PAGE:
Tuesday, May 6, 2014

Fast Selling: Online opportunities

As a writer, I date back to the age of ink, paper, and stamps. That time isn't quite done. I've had a request from an agent for a query sitting around, unattended to for weeks, because her's is an agency that requires hard copy.

But the primary way to submit queries and partial or full manuscripts to agents (and those publishers providing access without agents) is through email. They do have their own guidelines as far as what they expect. Some want samples in the body of the note. Others will accept attached files. A growing number use online applications for submissions. But everything can be done from your laptop. No trips to the Post Office.

And when can you expect a response? Maybe never. One thing that hasn't changed is these people are so overwhelmed. So, today, many reject writers en passant. Typically, this means you, as the writer, are expected to mark your calendar for a date six of eight weeks after submission. My calendar is crowded with little boxes that say things like, "Angela B., Last Chance Agency, The Olive Orangutan, NO." When that date comes up, my submissions spreadsheet collects another negative (-). Well and good. I can handle it. I'm a big boy.

Some add insult to injury by insisting -- with waits that can extend far beyond a couple of months to most of a year -- that they, and only they, see your manuscript. This seems pretty one-way to me. A successful author said recently, "My advice is, ignore it."

Face-to-face is another option for the stout of heart. At conferences, you can make an appointment to sit down (for five minutes) with one of these gatekeepers and breathlessly make your case. Most ask for partials or full manuscripts, plus queries. In fact, it's rather rare that a writer is told, straight out, "No thanks." (In one case, an agent had "I am eager to reject you" written all over her face before I even sat down. And she followed through.) I've heard more than one agent admit that these were "pity" requests. Safer for them, but, perhaps, crueler in the long run to the writers.

A new option for connecting with agents and editors has emerged, and, to a "fast" guy like me, it's wonderful. At the end of last year, I stumbled upon online pitching. These occur mostly in blogs and tweets.

For blogs, you usually need a few hundred words of your "finished and polished" manuscript, but the key is a very brief pitch. Somehow, you need to provide a sense of your premise, your character, and your voice in 35 words. Your copy must be impeccable, sensitive to the audience you intend to reach, and fresh. It's a bit like writing poetry.

Oh, one more requirement: above your pitch and query, you need to list your audience (YA, Adult, MG, NA), your genre (SF, Rom, UF, etc.), and your word count. The last can kill you. Too few or too many words for the audience/genre you select can get you rejected out of hand.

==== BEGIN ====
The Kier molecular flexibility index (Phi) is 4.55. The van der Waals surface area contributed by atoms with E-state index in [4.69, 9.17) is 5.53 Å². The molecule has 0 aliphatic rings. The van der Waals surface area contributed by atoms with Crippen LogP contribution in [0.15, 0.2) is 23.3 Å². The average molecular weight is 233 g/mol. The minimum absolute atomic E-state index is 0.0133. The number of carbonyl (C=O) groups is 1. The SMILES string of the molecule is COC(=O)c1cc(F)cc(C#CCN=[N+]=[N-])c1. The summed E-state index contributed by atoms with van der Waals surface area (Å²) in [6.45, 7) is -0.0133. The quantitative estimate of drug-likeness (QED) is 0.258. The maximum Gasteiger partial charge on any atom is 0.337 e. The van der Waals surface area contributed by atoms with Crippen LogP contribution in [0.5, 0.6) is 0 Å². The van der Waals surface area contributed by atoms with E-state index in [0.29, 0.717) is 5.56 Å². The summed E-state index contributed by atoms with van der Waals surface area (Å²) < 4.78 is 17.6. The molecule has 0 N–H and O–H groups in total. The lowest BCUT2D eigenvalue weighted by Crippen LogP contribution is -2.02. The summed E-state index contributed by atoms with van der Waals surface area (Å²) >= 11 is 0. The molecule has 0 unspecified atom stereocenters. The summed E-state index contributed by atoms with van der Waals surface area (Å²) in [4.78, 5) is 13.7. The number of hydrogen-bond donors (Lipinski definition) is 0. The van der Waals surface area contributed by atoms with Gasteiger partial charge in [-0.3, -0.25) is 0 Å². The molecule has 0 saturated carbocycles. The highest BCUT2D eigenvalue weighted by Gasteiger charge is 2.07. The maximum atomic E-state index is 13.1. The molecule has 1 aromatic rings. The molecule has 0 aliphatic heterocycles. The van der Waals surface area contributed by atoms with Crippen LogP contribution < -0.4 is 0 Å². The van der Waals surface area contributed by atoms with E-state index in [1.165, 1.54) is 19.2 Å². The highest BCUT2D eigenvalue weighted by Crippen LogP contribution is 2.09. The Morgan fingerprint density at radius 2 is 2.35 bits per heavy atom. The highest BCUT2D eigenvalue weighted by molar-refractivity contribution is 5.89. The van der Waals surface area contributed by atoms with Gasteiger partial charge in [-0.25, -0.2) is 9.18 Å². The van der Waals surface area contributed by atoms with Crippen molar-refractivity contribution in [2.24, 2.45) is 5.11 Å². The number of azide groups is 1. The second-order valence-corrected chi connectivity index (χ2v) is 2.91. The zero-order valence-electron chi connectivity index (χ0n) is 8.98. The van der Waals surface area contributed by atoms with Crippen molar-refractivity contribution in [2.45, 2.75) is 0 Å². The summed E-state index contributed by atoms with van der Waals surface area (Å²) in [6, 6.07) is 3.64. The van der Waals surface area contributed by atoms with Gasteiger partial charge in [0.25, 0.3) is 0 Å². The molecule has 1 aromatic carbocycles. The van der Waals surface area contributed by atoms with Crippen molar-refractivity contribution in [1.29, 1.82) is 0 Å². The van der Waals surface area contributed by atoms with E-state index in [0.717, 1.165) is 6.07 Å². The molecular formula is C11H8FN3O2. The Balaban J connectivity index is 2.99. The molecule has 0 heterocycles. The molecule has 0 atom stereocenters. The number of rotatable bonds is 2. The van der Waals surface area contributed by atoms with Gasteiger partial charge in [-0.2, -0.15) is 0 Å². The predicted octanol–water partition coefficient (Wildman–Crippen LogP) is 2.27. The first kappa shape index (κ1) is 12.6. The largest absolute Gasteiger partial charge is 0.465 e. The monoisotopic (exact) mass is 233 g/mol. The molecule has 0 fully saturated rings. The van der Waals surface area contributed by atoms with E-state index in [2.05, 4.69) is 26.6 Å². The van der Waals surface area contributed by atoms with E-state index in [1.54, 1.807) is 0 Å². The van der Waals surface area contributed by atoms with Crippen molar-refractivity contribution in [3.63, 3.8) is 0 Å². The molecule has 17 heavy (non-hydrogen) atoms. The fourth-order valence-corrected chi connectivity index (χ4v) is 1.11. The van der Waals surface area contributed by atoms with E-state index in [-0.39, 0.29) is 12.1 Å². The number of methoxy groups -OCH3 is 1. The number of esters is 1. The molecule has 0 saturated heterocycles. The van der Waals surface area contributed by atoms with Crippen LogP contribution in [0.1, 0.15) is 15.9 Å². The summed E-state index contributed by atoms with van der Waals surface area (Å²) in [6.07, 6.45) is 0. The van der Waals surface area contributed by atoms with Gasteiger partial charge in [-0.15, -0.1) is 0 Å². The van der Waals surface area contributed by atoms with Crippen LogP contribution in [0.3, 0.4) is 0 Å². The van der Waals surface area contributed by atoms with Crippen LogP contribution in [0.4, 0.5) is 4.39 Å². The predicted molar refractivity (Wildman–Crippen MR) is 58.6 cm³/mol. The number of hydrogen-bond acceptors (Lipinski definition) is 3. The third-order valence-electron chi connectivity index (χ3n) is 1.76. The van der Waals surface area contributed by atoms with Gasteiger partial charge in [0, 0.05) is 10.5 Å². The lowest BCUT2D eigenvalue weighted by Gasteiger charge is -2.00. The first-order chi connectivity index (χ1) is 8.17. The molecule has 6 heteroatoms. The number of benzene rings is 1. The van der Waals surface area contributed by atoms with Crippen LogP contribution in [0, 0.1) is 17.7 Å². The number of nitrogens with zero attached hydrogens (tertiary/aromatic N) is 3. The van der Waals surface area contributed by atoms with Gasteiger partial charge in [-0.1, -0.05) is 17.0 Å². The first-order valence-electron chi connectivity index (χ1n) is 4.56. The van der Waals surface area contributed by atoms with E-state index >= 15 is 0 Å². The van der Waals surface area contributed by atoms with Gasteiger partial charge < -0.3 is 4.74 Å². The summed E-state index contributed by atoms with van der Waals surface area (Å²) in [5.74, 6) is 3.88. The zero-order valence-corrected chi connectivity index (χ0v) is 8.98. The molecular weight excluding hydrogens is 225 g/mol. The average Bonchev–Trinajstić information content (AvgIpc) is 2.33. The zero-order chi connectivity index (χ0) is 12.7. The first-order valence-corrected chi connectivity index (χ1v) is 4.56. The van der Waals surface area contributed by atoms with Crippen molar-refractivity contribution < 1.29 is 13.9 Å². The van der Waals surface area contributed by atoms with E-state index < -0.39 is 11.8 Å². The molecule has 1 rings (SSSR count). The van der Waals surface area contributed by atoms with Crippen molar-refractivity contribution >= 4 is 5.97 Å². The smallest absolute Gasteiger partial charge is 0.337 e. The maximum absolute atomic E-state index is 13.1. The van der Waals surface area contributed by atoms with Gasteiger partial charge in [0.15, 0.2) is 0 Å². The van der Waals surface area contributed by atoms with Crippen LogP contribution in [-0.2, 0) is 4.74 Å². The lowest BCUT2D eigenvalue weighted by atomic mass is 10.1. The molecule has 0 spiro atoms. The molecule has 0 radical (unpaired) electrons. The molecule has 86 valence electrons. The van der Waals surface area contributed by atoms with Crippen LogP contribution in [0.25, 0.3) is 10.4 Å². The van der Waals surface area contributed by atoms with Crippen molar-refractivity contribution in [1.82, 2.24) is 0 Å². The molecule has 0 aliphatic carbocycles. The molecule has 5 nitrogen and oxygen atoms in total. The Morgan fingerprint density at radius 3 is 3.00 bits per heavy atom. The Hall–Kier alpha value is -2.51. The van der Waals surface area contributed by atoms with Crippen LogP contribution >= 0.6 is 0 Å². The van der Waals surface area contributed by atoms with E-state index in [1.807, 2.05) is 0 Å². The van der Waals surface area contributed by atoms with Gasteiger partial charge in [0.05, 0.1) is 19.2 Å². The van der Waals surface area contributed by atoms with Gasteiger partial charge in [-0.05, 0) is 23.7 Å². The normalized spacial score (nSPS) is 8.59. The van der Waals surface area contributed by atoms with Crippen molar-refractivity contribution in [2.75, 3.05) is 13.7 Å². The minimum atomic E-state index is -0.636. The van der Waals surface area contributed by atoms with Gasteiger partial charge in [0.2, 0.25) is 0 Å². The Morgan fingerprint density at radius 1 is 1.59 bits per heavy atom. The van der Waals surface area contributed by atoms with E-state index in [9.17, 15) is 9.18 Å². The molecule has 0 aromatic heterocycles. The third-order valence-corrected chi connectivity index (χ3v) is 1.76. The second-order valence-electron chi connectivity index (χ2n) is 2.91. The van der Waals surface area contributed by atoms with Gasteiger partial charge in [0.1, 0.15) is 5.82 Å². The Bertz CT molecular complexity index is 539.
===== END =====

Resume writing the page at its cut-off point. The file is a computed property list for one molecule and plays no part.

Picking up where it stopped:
If you think that sounds difficult, try tweeting your pitch. You have 140 characters to garner a gatekeeper's interest. And these editors and agents flash in and out of the "pitch party" and may miss you in the feed, so be prepared to pitch (slightly different) tweets twice an hour for 12 to 24 hours. It is marketing haiku or a full-contact sport, depending on your point of view.

Actually, you don't have 140 characters. You need to use some up identifying the party - something like #PitchBlack - and the audience/genre -- e.g.,  #YA #SF.  Oops, now we're down to 120, including the blank spaces.

Here's an actual pitch I've had success with: It's Bud or the cats as he fights chaos to bring peace to a wounded household coping w/their dying aunt 

Not as good as it might be, but it worked. As have my 35 word pitches. I've had over twenty requests for queries, partials, and fulls working this way. I've found five contracts from publishers in my in-box in the past 60 days. None of these came to me because of pity. They came to me because these folks are interested in my work. Cloaked by online anonymity the editors and agents self-selected with no social pressure to be nice.

I'll add that I've gotten access to "closed" agencies and publishers through these online opportunities. And everything is happening very quickly.


  1. I've heard that most editors and agents who do conference appointments will ask for a partial whether they want it or not, knowing that in most cases, they will never receive it. I admit that sometimes I have promised mss. on the spot and later thought better of sending them, usually because of something negative I have heard about that publisher.

    I agree that face-to-face is tough. I, too, have had the experience of someone closing up on me in person before I even sat down, presumably because of my age or appearance (or HER age or appearance), yet in blind contest judging, that same agent liked my writing.

    I like your way of dealing with the e-mail queries; cross them off if they don't respond within a reasonable period of time. But I've crossed off so many by now that I'm looking at different routes to success: contests and self-publishing.

  2. I've heard the same thing about in person requests from agents and editors. One thing I'd add is a lot of the manuscripts requested aren't ready yet, and I suspect that is another reason they don't get sent. Also, I've noticed the trend is more toward complete than partial manuscripts. That probably cuts down even more on manuscripts that are actually submitted.
    I think self-publishing is a good option, especially if you are confident you can get visibility for your work. Another thing to consider is e-publishers. New ones pop up every day. Not all of them are viable, but it's hard to imagine running out of markets to submit to nowadays.